Routledge Handbook of Religion and Politics, second edition (Routledge, 2016)

[1] This is the second edition of Rutledge’s excellent Handbook on Politics and Religion by Jeffery Haynes. Haynes is Director of Research at London Metropolitan University in the U.K. The first volume was published after the events of September 11, 2011, looking at the implications of “religious terrorism” and “extremism.” Haynes asked some of the original contributors to update their previous contributions. What results is a very current and insightful picture of religious political engagement around the world.

[2] Hayne’s writes, “Today, religion’s social and political significance and influence is universal.” (p. xv) There still is enthusiasm particularly in North America and Europe for dialogue and collaboration among various faith groups. This is a hopeful development. However, it is easy to be somewhat idealistic and captive to the theological discussion in the world of multifaith relationships. This volume provides helpful analysis about the internal dynamics and tensions shaping religious political engagement. It also offers a helpful glimpse of the issues in the background that can influence their interfaith conversations. It could serve as a useful tool for greater multifaith political engagement with public institutions and leaders.

[3] Haynes organizes the contributions around four general themes; “World religion and politics,” “Religion and governance,” “Religion and international relations,” and “Religion, security, and development.” Haynes makes it clear that the “starting point” for the analysis by many of the contributors is “that globalisation both highlights and boosts religious pluralism; while also encouraging intra-faith and inter-religious hostility and conflict.” (p. xxii) Hayne’s objective is that understanding these dynamics might help enable more collaboration in the pursuit of peace. As globalization seems to be called into question in Europe and Northern America, such an analysis might also help to diagnose globalization’s failings and shortcomings. Nevertheless, such an assertion also requires some nuance about the places where this is not the case and where faith groups have taken the initiative for peace.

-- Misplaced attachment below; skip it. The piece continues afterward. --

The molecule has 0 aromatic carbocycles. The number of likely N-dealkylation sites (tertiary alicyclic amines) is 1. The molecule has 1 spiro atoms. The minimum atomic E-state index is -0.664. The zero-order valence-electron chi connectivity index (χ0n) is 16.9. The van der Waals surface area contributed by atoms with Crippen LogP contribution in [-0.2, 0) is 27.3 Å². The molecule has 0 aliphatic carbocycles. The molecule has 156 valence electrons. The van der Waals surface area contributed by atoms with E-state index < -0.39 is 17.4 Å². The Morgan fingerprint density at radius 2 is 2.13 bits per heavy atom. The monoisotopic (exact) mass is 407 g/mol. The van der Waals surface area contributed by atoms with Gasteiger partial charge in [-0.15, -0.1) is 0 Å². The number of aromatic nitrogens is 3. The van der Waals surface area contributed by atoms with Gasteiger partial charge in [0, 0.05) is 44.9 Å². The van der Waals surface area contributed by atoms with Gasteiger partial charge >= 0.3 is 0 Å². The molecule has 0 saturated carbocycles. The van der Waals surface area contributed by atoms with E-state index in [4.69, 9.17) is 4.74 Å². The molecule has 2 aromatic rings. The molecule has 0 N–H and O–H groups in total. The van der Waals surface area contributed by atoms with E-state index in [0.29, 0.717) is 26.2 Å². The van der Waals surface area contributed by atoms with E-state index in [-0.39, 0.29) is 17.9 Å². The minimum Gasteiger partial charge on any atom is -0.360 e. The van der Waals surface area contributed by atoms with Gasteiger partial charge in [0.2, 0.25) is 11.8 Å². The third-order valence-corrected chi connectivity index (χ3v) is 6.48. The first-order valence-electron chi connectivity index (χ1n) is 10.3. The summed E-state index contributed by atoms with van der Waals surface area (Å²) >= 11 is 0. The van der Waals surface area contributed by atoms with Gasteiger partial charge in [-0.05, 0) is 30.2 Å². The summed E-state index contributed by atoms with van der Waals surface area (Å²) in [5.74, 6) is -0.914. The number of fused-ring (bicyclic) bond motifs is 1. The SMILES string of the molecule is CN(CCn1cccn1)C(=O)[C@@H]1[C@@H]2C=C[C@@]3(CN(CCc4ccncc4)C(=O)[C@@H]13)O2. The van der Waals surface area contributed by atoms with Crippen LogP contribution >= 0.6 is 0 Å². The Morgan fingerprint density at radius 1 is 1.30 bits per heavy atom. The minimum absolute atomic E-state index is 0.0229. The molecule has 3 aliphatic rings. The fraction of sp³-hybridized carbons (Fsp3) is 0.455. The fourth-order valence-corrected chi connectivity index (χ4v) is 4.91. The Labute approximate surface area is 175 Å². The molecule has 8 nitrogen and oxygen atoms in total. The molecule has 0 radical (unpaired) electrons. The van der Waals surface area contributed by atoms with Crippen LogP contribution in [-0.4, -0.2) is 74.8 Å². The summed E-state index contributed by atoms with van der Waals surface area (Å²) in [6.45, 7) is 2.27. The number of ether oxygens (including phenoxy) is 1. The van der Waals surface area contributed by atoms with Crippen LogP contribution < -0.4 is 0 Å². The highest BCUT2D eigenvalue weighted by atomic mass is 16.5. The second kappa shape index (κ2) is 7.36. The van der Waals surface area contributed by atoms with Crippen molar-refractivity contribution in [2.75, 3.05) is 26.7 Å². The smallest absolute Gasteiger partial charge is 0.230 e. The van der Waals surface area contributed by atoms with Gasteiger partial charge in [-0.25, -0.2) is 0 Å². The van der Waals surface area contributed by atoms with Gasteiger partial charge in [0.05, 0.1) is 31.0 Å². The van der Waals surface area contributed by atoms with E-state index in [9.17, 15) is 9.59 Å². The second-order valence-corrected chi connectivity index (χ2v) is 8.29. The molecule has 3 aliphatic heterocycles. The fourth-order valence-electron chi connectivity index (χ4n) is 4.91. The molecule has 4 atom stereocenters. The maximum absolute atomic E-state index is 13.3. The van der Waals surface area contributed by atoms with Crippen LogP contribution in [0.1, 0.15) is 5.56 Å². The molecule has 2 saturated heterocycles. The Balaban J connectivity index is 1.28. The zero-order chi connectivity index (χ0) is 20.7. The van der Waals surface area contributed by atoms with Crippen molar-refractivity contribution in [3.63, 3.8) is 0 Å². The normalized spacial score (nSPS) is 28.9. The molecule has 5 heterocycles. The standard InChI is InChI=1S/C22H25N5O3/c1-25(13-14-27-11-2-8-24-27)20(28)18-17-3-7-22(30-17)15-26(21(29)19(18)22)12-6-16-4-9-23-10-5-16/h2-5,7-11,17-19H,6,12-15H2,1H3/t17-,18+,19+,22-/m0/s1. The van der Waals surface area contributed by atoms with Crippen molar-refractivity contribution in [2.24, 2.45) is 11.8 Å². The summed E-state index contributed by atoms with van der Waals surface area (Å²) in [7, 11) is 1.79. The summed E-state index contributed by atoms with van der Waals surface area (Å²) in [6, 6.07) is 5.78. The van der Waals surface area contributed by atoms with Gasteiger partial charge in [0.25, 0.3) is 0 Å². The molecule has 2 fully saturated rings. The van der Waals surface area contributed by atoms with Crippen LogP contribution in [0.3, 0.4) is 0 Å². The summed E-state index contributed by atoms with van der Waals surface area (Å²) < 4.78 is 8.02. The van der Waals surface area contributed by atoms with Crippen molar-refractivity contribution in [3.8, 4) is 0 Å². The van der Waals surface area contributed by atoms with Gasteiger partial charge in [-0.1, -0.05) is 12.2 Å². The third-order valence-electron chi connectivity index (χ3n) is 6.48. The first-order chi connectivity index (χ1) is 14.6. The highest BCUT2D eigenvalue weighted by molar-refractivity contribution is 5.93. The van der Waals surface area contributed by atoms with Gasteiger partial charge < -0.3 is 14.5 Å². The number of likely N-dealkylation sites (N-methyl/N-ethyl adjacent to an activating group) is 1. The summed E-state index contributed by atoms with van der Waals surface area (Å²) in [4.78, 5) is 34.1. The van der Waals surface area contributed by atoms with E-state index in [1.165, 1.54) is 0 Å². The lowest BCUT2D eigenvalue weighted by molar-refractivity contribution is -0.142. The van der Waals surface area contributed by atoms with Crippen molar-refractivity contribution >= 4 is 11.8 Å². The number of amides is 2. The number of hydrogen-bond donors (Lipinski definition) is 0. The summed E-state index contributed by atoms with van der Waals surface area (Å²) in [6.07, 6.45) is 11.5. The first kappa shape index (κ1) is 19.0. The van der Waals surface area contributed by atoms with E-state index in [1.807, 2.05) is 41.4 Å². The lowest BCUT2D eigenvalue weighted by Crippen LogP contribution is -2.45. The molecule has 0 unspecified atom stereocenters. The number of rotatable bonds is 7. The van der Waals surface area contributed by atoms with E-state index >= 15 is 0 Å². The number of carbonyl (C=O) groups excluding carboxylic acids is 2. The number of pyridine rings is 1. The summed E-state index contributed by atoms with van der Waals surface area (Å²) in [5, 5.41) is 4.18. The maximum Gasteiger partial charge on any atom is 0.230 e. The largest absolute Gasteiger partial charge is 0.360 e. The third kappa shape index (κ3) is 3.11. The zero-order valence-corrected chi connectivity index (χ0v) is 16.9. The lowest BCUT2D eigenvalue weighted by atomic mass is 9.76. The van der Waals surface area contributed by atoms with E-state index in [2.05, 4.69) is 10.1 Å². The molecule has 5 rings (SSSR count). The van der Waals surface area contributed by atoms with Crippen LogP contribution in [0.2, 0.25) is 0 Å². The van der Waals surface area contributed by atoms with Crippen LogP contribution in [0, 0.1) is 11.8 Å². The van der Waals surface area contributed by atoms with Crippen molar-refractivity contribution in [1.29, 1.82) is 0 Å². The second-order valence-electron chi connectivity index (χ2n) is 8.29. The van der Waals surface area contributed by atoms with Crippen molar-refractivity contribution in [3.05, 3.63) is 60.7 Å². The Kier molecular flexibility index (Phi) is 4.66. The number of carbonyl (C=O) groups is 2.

[4] I offer a brief overview with apologies since is hard to really do justice to the well-articulated arguments of each of the contributors. In the “World religion and politics” section some very noteworthy scholars offer a fascinating tour through some of the particular beliefs, of Buddhism, Protestantism, Roman Catholicism, Confucianism, Hinduism, Shia, and Sunni Islam and Judaism. These all offer some surprising insights such as Peter Friedlander’s assessment of the tension between “engaged” Buddhism’s “peace activism” versus a more “anti-Muslim Buddhist nationalism.” (p.13). Paul Freston’s helpful survey of Protestantism is useful in understanding the rising role of “evangelicals” and the challenge reconciling its’ “institutional plurality” in a way to have a political impact. (p.32) The chapters on Sunni Islam, Shiism and Judaism are particularly prescient in the light of events in the Middle East. Often the media reports of the events but these three chapters are helpful in understanding the deeper currents the moving beyond view.